14 May 2012


In The Atlantic online, Andy Isaacson presents an extremely well-researched and well-written essay titled Can a Better Vibrator Inspire an Age of Great American Sex?  This is not a salacious, nudge-nudge wink-wink essay, but an informed assessment of the favorite sex toy for many women (and some men) ~ its history, its popularity today, and the future of vibrator design.  The hope of one company is that "a better machine could mean better sex for a repressed nation".  And the U.S. without doubt remains among the most sexually repressed nations in the world, a place where one state (Tennessee) has passed a law that defines kissing and holding hands among teenagers as 'gateway behavior' to becoming sexually active.  For the past 30 years we've been regressing as a nation in so many ways, but do we really want to return to prohibition laws, knowing that they encourage what they're intended to thwart?  And holding hands?  Really?

Do you fancy owning and operating your own personal surveillance drone?  One article suggests that you may get your chance.  Until recently only branches of the Department of Defense could obtain waivers from the FAA to fly drones in domestic airspace ~ whether equipped with cameras or weaponized.  The FAA has rightfully cited concerns over safety in the air, since commercial and private pilots are not notified of the drones' presence.  (Not to mention massive concerns over privacy, in a world where government uses the threat of terrorism to intrude itself into our lives in more numerous and onerous fashions as time goes on.)

Now it seems that domestic corporations and individuals are agitating for access to drone technology and operation.  "Congress has told the FAA that the agency must allow civilian and military drones to fly in civilian airspace by September 2015 .... Drones come in all sizes, from the high-flying Global Hawk with its 116-foot wingspan to a hummingbird-like drone that weighs less than an AA battery and can perch on a window ledge to record sound and video (see image above, click to enlarge).  Lockheed Martin has developed a fake maple leaf seed, or 'whirly bird', equipped with imaging sensors, that weighs less than an ounce.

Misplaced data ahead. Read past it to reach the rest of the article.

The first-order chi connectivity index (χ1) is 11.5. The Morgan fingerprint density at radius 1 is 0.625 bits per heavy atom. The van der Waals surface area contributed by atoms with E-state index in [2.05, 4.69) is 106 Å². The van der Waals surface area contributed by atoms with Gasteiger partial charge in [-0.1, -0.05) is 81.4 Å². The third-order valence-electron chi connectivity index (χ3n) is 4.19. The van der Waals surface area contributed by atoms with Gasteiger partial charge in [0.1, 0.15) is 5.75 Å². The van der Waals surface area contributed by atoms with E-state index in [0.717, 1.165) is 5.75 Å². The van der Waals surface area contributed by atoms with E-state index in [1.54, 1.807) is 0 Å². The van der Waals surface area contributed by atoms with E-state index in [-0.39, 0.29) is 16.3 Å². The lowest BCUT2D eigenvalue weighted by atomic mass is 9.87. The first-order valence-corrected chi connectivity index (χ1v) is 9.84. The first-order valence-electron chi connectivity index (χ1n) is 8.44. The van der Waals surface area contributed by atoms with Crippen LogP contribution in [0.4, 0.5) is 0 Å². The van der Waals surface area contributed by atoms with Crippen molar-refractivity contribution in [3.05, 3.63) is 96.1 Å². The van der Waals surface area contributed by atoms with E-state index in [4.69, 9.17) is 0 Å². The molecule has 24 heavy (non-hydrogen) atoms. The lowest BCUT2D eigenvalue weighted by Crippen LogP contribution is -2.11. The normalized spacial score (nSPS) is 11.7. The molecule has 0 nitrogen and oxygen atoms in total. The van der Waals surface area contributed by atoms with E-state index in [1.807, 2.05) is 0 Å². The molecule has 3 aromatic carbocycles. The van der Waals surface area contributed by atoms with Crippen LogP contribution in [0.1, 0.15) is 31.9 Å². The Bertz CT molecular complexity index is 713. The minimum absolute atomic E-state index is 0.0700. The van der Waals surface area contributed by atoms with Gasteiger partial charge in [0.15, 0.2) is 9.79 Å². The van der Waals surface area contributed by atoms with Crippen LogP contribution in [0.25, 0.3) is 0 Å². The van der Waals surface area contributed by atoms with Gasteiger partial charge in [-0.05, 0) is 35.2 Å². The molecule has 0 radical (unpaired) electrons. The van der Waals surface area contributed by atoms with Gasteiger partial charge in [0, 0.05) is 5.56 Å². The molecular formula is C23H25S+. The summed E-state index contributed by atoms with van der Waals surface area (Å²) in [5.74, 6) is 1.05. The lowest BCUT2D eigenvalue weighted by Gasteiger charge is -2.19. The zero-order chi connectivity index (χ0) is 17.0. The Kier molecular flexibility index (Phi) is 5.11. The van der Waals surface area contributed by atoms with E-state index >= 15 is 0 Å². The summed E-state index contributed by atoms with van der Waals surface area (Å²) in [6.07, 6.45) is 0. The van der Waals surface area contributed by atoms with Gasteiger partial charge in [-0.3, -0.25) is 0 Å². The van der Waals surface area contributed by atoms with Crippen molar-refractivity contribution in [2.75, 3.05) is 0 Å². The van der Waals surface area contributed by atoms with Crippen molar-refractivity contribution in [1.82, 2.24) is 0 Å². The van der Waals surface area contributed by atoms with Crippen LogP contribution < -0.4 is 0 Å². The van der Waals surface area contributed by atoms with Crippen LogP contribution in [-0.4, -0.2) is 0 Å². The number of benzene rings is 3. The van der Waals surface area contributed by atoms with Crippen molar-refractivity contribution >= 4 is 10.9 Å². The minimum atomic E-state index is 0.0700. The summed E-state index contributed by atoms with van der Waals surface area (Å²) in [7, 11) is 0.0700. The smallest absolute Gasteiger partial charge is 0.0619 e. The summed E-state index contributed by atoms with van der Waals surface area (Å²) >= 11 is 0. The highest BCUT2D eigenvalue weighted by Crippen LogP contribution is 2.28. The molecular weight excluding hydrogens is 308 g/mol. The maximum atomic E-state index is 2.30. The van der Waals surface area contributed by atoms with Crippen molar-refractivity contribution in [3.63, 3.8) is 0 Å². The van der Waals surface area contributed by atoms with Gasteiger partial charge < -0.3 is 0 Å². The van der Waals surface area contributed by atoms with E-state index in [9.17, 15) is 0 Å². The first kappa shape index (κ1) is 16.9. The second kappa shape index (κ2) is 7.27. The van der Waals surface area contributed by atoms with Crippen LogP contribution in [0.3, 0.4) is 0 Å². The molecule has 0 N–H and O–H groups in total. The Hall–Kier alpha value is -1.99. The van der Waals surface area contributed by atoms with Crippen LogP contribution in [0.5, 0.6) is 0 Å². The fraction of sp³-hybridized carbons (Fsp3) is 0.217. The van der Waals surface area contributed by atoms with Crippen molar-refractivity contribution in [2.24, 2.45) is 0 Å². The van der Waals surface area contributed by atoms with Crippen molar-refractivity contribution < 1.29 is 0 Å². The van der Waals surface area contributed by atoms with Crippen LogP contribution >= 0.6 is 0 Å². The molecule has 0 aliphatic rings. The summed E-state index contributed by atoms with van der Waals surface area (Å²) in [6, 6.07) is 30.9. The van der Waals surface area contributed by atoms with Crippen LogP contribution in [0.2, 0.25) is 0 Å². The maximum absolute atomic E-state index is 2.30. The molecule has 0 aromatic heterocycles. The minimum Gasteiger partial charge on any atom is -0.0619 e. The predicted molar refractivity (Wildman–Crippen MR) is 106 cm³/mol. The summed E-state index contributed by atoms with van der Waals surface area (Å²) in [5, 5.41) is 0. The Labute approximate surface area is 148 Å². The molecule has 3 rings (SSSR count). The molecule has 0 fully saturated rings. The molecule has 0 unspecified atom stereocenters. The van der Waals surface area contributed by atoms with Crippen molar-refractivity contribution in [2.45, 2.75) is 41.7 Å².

"Potential civilian users are as varies as the drones themselves ~

  • Power companies want them to monitor transmission lines.
  • Farmers want to fly them over fields to detect which crops need water.
  • Ranchers want them to count cows.
  • Journalists are exploring drones' news-gathering potential.
  • The hungriest market is the nation's 19,000 law enforcement agencies, from the U.S. Border Patrol to your local police department and sheriff's office."
Many concerns remain to be resolved.  Currently military drones are controlled by operators seated at a computer, often halfway around the world.  Neither the drones and the operators are required to meet the safety and training standards to which civilian pilots must adhere.  The National Air Traffic Controllers Association would like to all domestic drone operators to have at least an instrument-rated pilot license (a step above a private pilot license).  Further, the uses to which drones may be put give cause for concern .... particularly weaponized drones.  An ACLU spokeman maintains that "The Constitution is taking a back seat so that boys can play with their toys.  It's kind of scary that they can use a laptop computer to zap people from the air."  A recent ACLU report said allowing drones greater access takes the country "a large step closer to a surveillance society, in which our every move is monitored, tracked, recorded, and scrutinized by the authorities."

Tough issues.  Check out the embedded video at the 'article' link above.

On a lighter note, I recently discovered a website which offers courses from top universities, for free.  "Learn from world-class professors, watch high quality lectures, achieve mastery via interactive exercises, and collaborate with a global community of students."  Coursera offers content from the humanities and social sciences, from mathematics and statistics, from healthcare, medicine and biology, from computer science, from economics, finance and business.  I have not signed up yet, but a friend has taken several courses, and recommends the service highly.

No comments:

Post a Comment